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December 12, 2011


Today's Eventstodaysevents 


The Senate will consider to ambassador nominations. The House will consider a number of legislative items under suspension of the rules.


Media Reviewtodaysevents  


ANWRMore Shrubbery in a Warming World. Scientists have used satellite data from NASA-built Landsat missions to confirm that more than 20 years of warming temperatures in northern Quebec, Canada, have resulted in an increase in the amount and extent of shrubs and grasses. Science Daily 



500 Miles From Help, Preparing for the Worst in a Remote Arctic Village. In a small town set not far above the Arctic Circle, residents of Kotzebue, Alaska, brace themselves for a worst-case scenario that looms uncomfortably close: an oil spill in the frigid, remote waters of the Chukchi Sea. This fall, they and a variety of federal and state agencies, including NOAA, imagined what would happen if a fuel barge broke up, spilling 400,000 gallons of oil onto the northwestern Alaska coast near Kotzebue. Would subsistence hunters in the area be affected? What would happen to nearby whales, seals, or shorebirds? NOAA 


Putin MedvedevRussian Strategy for Svalbard Ready. The Russian governmental commission for securing Russia's presence in Svalbard has adopted a proposition to increase the country's presence on the Arctic archipelago. Part of the strategy includes a research center-- the Polar Research Institute of Marine Fisheries and Oceanography. Barents Observer 




icebreakersCan U.S. Lawmakers Stomach the Cost of New Icebreakers? The U.S. Congressional Subcommittee on Coast Guard and Maritime Transportation, part of the Transportation and Infrastructure Committee, held a hearing earlier this month on U.S. Coast Guard operations in the Arctic. The chief topic of concern was icebreakers. As I reported back in February, the U.S. will be without heavy icebreakers for at least two years. The USCG's District Seventeen covers all of Alaska. It is divided into two sectors, Juneau and Anchorage. The USCG has an air station in Kodiak and Sitka, both in southern Alaska, where operations are concentrated. The USCG helps to safeguard the numerous fishermen in the seas, perform search and rescue operations, and protect sensitive maritime areas like sea lion rookeries. Alaska Dispatch 


Should Alaska Consider Arctic Shipping to Get Natural Gas to Market? Independent oil and gas analyst Pedro Van Meurs is no stranger to trying to help Alaska get its huge reserves of natural gas to market. He's been trekking north for about 15 years now. He's worked for two governors and has sat through hours upon hours of legislative committees, listening to the seemingly endless partisan bickering over Alaska's taxation policy. The pinnacle may have come in 2005-06, when then-Gov. Frank Murkowski, with Van Meurs's help, introduced a plan to get Alaska gas to market that involved locking in oil taxes for up to 45 years. Alaska Dispatch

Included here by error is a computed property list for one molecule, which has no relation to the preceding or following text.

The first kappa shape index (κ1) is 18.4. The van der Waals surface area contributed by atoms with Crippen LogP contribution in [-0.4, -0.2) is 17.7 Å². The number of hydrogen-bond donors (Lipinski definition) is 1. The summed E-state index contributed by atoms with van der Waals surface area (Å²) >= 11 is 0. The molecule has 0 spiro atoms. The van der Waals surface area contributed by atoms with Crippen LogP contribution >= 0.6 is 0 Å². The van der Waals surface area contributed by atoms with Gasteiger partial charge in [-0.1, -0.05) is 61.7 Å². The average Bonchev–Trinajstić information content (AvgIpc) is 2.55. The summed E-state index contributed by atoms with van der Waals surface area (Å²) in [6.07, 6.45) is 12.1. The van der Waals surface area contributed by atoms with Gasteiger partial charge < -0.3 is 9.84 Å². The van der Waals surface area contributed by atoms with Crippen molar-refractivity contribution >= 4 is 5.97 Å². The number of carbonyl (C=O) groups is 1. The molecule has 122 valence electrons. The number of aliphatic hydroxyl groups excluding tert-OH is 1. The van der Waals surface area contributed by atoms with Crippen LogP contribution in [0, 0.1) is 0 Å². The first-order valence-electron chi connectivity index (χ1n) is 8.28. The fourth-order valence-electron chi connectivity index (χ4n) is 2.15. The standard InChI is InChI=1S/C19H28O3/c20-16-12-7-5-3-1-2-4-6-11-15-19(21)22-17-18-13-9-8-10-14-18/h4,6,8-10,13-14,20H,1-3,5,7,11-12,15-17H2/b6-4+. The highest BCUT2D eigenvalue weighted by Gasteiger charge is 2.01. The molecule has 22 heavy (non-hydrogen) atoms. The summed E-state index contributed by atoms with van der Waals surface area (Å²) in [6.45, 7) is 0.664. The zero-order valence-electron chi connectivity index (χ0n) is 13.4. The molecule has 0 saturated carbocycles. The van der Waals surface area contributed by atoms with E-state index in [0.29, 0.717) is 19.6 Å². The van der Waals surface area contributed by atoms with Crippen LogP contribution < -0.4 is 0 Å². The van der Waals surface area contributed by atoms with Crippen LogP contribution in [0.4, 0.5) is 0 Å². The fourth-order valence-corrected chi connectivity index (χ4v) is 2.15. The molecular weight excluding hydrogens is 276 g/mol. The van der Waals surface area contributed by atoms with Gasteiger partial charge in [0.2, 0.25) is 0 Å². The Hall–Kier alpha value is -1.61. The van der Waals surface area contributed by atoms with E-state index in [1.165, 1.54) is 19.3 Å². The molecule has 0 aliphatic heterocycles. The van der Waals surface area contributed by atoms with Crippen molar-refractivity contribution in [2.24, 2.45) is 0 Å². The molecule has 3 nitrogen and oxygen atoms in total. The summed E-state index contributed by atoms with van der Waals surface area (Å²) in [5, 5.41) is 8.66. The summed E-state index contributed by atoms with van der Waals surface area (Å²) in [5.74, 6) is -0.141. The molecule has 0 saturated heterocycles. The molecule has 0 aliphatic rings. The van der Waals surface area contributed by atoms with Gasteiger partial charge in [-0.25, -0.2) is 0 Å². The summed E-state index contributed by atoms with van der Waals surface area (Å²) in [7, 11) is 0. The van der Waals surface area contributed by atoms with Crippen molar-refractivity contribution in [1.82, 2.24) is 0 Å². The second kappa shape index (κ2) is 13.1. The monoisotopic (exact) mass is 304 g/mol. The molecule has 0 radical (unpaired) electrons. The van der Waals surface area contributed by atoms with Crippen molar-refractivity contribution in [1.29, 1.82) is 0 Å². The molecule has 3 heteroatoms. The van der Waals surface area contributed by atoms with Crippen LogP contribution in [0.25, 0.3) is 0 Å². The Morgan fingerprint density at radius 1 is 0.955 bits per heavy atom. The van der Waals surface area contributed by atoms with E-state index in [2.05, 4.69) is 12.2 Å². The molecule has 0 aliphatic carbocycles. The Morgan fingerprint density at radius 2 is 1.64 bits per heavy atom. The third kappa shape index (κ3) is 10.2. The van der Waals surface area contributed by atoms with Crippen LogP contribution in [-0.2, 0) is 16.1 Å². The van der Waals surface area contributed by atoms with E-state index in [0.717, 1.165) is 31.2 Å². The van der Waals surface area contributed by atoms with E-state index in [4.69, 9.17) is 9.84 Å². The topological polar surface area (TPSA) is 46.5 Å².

canadian flagIf Canada Wants to Show its Sovereignty in the Arctic, Look to the St. Roch. [Opinion] Vancouver's decision to put some much-needed money into restoration and repair of the building housing the historic RCMP schooner, St. Roch, comes at an interesting time for Canada. The federal government is spending a lot of energy trying to bolster its sovereignty claims to the Arctic just as global warming is reducing the permanent ice pack and other countries are renewing their interest in a northern trade route and increased resource exploration. Most Canadians likely are unaware that one of the country's strongest links to those claims is sitting right here in Vancouver in the form of the restored St. Roch. The city is planning to put $1.4 million into repairing the St. Roch's A-frame home at the Vancouver Maritime Museum, as well as put in a new fire suppression system. The vessel was the first to transit through the Northwest Passage and the first to circumnavigate North America. Vancouver Sun  


Legislative Actionfutureevents  


No Arctic legislation was formally considered on Friday.

Future Events                                   


Alaska Marine Science Symposium, January 16-20, 2012. The symposium was first held in 2002 to connect scientists in Alaska, the Pacific Northwest and beyond in an effort to collaborate and communicate on research


activities in the marine regions off Alaska. There will be plenary and poster sessions featuring a broad spectrum of ocean science on issues of climate, oceanography, lower trophic levels, the benthos, fish and invertebrates, seabirds, marine mammals, local and traditional knowledge, and socioeconomic research. There will also be speakers, workshops and special sessions.


Workshop: Responding to Arctic Environmental Change: Translating Our Growing Understanding into a Research Agenda for Action Jan. 30-Feb. 1.